Business Continuity After the Coronavirus Outbreak
Updated: Dec 22, 2020
The World Health Organization (WHO) declared the novel coronavirus outbreak, also known as the COVID-19 outbreak, as a pandemic. As of writing, the coronavirus has infected more than 332,935 people worldwide and led to 14510 confirmed deaths. The infection keeps spreading across more than 190 countries, areas, and territories globally, and the death toll keeps increasing.
The National Retail Federation held a conference call on February 28, 2020. Nancy Messonnier, MD, Director of the Center for the National Center for Immunization and Respiratory Diseases (NCR+IRD), Centers for Disease Control and Prevention, and Lisa M. Koonin, DrPH, MN, MPH, of Health Preparedness Partners, LLC were a part of the conference call to discuss the guidelines for businesses and employers amid this crisis.
They discussed the aspects of
● Business continuity
● Protecting the workforce
● Protecting the customers
● The community
A pandemic of this scale is having an impact on organizations worldwide and in the U.S.
You have to consider the impact of the coronavirus outbreak on your organization when a significant portion of your workforce cannot come to work. It can be because they are sick, or as part of the preventative measures, but a large number of employees can no longer come to work.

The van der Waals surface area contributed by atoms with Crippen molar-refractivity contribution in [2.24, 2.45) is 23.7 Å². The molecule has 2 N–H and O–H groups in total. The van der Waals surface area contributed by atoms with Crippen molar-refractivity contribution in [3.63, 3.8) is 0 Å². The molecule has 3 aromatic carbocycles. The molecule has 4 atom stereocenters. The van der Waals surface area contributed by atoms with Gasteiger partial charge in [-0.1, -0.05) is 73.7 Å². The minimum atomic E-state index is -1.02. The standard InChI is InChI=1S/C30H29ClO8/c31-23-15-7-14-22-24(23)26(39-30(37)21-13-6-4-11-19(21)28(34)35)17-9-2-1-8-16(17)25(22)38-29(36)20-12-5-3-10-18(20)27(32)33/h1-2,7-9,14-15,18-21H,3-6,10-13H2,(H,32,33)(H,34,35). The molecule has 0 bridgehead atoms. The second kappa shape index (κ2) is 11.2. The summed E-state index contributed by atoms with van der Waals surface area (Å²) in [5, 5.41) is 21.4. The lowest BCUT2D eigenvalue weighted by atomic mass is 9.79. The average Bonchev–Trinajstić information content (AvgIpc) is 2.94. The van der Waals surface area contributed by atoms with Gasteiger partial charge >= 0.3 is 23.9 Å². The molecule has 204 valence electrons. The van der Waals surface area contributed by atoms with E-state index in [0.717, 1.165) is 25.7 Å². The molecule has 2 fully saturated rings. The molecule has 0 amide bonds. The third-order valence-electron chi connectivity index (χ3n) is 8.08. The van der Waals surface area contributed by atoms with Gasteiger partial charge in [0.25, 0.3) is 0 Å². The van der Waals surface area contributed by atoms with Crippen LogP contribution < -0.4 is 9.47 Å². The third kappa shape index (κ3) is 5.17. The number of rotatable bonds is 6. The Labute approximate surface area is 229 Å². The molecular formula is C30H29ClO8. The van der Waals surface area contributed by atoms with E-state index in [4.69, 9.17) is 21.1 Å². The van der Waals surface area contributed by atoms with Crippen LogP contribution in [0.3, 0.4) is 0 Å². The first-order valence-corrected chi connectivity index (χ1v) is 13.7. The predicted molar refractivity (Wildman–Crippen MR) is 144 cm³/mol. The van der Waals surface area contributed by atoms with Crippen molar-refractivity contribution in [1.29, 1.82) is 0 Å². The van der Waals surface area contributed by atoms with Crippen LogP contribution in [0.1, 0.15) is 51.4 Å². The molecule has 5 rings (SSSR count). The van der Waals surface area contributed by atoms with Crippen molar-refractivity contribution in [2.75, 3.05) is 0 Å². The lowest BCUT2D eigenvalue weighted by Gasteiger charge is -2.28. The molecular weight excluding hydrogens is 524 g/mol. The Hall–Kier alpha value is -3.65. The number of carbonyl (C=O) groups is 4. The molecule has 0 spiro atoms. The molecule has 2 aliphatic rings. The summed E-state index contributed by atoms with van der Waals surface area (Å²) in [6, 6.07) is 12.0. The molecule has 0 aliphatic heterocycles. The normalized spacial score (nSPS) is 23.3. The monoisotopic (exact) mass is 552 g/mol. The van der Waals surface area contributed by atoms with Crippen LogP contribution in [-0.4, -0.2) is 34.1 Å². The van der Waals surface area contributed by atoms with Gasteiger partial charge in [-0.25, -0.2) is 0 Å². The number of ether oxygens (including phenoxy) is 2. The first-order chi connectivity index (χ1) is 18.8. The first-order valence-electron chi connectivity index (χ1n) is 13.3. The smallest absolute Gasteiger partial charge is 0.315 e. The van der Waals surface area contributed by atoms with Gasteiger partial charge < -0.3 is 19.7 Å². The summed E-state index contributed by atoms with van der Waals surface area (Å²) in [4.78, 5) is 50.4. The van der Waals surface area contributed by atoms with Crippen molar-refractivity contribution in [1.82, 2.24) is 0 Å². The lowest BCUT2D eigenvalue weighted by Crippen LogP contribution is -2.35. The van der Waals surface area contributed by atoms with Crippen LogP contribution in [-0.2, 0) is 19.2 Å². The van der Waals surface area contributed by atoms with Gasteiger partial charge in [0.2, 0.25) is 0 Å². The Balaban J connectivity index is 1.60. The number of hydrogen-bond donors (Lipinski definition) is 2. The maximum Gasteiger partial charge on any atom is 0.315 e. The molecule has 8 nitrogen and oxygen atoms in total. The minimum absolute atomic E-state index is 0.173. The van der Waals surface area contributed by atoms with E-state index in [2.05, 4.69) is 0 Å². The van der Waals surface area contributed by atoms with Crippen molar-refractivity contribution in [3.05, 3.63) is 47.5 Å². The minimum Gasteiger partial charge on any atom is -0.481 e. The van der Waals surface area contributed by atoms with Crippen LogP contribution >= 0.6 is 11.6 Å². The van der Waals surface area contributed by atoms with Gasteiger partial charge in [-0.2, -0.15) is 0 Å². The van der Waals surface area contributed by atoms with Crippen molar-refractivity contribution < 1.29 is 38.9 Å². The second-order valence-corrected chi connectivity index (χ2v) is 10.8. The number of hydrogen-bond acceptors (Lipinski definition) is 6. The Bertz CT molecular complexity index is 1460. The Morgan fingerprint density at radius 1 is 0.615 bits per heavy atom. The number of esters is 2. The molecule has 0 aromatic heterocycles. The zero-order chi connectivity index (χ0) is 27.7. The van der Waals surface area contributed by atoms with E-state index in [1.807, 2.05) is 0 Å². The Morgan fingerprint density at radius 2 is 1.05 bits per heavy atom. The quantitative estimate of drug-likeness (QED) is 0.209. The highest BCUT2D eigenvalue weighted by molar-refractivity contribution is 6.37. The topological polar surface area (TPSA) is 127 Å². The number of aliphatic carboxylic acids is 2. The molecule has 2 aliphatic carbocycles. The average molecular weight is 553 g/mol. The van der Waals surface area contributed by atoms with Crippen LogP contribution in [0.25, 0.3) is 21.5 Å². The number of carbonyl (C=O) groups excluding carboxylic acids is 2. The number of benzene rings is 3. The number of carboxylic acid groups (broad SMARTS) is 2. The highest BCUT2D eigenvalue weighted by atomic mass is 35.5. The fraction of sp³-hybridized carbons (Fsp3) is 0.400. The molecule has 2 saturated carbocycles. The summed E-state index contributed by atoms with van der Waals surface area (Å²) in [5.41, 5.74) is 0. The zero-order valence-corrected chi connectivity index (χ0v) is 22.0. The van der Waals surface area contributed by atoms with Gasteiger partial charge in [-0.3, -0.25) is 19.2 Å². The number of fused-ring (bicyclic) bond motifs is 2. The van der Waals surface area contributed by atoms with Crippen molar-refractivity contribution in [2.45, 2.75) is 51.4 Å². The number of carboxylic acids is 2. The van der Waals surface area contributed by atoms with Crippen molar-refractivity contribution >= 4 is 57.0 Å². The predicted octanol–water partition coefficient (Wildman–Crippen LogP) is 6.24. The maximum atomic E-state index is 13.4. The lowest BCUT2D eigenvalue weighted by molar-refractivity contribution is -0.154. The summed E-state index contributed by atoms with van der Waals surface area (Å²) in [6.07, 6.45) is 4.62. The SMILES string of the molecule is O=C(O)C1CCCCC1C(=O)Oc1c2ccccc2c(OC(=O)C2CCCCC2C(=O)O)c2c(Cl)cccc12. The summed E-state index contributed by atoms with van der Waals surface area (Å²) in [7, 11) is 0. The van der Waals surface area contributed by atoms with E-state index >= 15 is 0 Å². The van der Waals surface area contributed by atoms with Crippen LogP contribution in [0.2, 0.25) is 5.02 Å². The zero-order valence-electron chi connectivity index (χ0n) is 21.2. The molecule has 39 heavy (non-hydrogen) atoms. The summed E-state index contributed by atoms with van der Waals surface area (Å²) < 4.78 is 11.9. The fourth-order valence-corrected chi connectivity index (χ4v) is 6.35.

It is the role of leaders at all levels in various organizations to develop an adequate contingency plan to ensure the continuity of business operations at this time. They need to deploy strategies that can help them adapt to the current situation and continue the work their businesses are doing.
A measure that business leaders and employers need to take is to protect their workforce. Any person who is showing symptoms of the disease should be encouraged strongly to stay at home. Your organization's standard sick leave policy should be made flexible, or you should introduce an emergency ill leave policy on short notice following the severity of the issue at hand.
Employees who are well and coming in for work need to practice all measures to ensure their safety and those of their colleagues. Repeatedly clean all surfaces as often as possible. If any employee needs to travel, consult the guidelines defined by the CDC for travel, and make sure they follow them before they go. Insist that the workforce wash hands regularly and place sanitizers around the business premises to encourage employees to clean their hands as often as possible.
Lastly, you need to make sure your employees seek the proper medical attention should they fall sick instead of resorting to self-medication.
Operating in retail and supply chain means your business interacts with customers often. Introduce and implement alternative delivery methods to ensure the safety of your customers. Ask customers who come to your business not to enter the store. Instead, take their orders and deliver what they require to them outside. It will give your customers more confidence regarding your business and encourage them to shop at your store.